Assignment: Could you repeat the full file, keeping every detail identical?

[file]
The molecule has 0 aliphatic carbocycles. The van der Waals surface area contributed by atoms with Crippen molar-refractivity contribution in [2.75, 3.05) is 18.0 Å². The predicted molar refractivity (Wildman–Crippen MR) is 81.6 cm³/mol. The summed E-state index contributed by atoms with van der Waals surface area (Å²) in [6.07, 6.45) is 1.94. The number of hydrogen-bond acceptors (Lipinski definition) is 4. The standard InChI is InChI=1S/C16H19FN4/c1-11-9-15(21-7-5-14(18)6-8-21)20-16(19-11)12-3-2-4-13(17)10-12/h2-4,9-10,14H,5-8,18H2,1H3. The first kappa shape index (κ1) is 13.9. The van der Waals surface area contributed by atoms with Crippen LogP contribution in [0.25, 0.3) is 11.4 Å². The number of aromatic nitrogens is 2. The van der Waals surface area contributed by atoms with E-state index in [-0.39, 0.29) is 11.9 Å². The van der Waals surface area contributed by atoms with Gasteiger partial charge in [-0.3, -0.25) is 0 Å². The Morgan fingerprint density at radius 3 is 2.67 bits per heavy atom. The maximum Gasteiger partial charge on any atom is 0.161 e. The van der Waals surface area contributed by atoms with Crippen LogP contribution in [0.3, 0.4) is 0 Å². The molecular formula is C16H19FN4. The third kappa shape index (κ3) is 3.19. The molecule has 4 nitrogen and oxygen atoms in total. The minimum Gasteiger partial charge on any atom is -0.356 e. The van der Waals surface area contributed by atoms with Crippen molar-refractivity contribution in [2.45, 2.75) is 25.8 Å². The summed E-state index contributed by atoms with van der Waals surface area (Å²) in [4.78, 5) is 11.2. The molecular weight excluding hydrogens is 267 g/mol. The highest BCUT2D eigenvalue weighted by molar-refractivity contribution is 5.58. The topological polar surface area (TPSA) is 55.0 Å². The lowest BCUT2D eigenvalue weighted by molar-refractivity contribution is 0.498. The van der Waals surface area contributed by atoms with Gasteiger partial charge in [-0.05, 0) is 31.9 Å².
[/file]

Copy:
The molecule has 0 aliphatic carbocycles. The van der Waals surface area contributed by atoms with Crippen molar-refractivity contribution in [2.75, 3.05) is 18.0 Å². The predicted molar refractivity (Wildman–Crippen MR) is 81.6 cm³/mol. The summed E-state index contributed by atoms with van der Waals surface area (Å²) in [6.07, 6.45) is 1.94. The number of hydrogen-bond acceptors (Lipinski definition) is 4. The standard InChI is InChI=1S/C16H19FN4/c1-11-9-15(21-7-5-14(18)6-8-21)20-16(19-11)12-3-2-4-13(17)10-12/h2-4,9-10,14H,5-8,18H2,1H3. The first kappa shape index (κ1) is 13.9. The van der Waals surface area contributed by atoms with Crippen LogP contribution in [0.25, 0.3) is 11.4 Å². The number of aromatic nitrogens is 2. The van der Waals surface area contributed by atoms with E-state index in [-0.39, 0.29) is 11.9 Å². The van der Waals surface area contributed by atoms with Gasteiger partial charge in [-0.3, -0.25) is 0 Å². The Morgan fingerprint density at radius 3 is 2.67 bits per heavy atom. The maximum Gasteiger partial charge on any atom is 0.161 e. The van der Waals surface area contributed by atoms with Crippen LogP contribution in [0.3, 0.4) is 0 Å². The molecular formula is C16H19FN4. The third kappa shape index (κ3) is 3.19. The molecule has 4 nitrogen and oxygen atoms in total. The minimum Gasteiger partial charge on any atom is -0.356 e. The van der Waals surface area contributed by atoms with Crippen molar-refractivity contribution in [2.45, 2.75) is 25.8 Å². The summed E-state index contributed by atoms with van der Waals surface area (Å²) in [4.78, 5) is 11.2. The molecular weight excluding hydrogens is 267 g/mol. The highest BCUT2D eigenvalue weighted by molar-refractivity contribution is 5.58. The topological polar surface area (TPSA) is 55.0 Å². The lowest BCUT2D eigenvalue weighted by molar-refractivity contribution is 0.498. The van der Waals surface area contributed by atoms with Gasteiger partial charge in [-0.05, 0) is 31.9 Å².